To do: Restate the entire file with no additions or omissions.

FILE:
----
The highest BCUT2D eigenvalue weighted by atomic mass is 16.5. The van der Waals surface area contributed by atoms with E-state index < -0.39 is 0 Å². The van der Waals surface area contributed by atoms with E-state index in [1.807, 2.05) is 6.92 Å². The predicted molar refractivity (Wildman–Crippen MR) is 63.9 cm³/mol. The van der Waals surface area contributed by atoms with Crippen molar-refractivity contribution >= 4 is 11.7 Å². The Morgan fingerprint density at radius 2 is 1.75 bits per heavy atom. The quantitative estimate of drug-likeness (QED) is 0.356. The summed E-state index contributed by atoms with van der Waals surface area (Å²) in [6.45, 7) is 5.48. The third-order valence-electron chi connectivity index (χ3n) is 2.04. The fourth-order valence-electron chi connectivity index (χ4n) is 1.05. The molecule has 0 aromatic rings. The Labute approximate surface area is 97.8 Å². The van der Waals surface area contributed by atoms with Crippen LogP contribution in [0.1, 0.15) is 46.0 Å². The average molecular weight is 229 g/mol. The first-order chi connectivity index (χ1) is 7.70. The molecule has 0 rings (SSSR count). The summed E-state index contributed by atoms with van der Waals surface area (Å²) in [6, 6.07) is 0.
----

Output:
The highest BCUT2D eigenvalue weighted by atomic mass is 16.5. The van der Waals surface area contributed by atoms with E-state index < -0.39 is 0 Å². The van der Waals surface area contributed by atoms with E-state index in [1.807, 2.05) is 6.92 Å². The predicted molar refractivity (Wildman–Crippen MR) is 63.9 cm³/mol. The van der Waals surface area contributed by atoms with Crippen molar-refractivity contribution >= 4 is 11.7 Å². The Morgan fingerprint density at radius 2 is 1.75 bits per heavy atom. The quantitative estimate of drug-likeness (QED) is 0.356. The summed E-state index contributed by atoms with van der Waals surface area (Å²) in [6.45, 7) is 5.48. The third-order valence-electron chi connectivity index (χ3n) is 2.04. The fourth-order valence-electron chi connectivity index (χ4n) is 1.05. The molecule has 0 aromatic rings. The Labute approximate surface area is 97.8 Å². The van der Waals surface area contributed by atoms with Crippen LogP contribution in [0.1, 0.15) is 46.0 Å². The average molecular weight is 229 g/mol. The first-order chi connectivity index (χ1) is 7.70. The molecule has 0 rings (SSSR count). The summed E-state index contributed by atoms with van der Waals surface area (Å²) in [6, 6.07) is 0.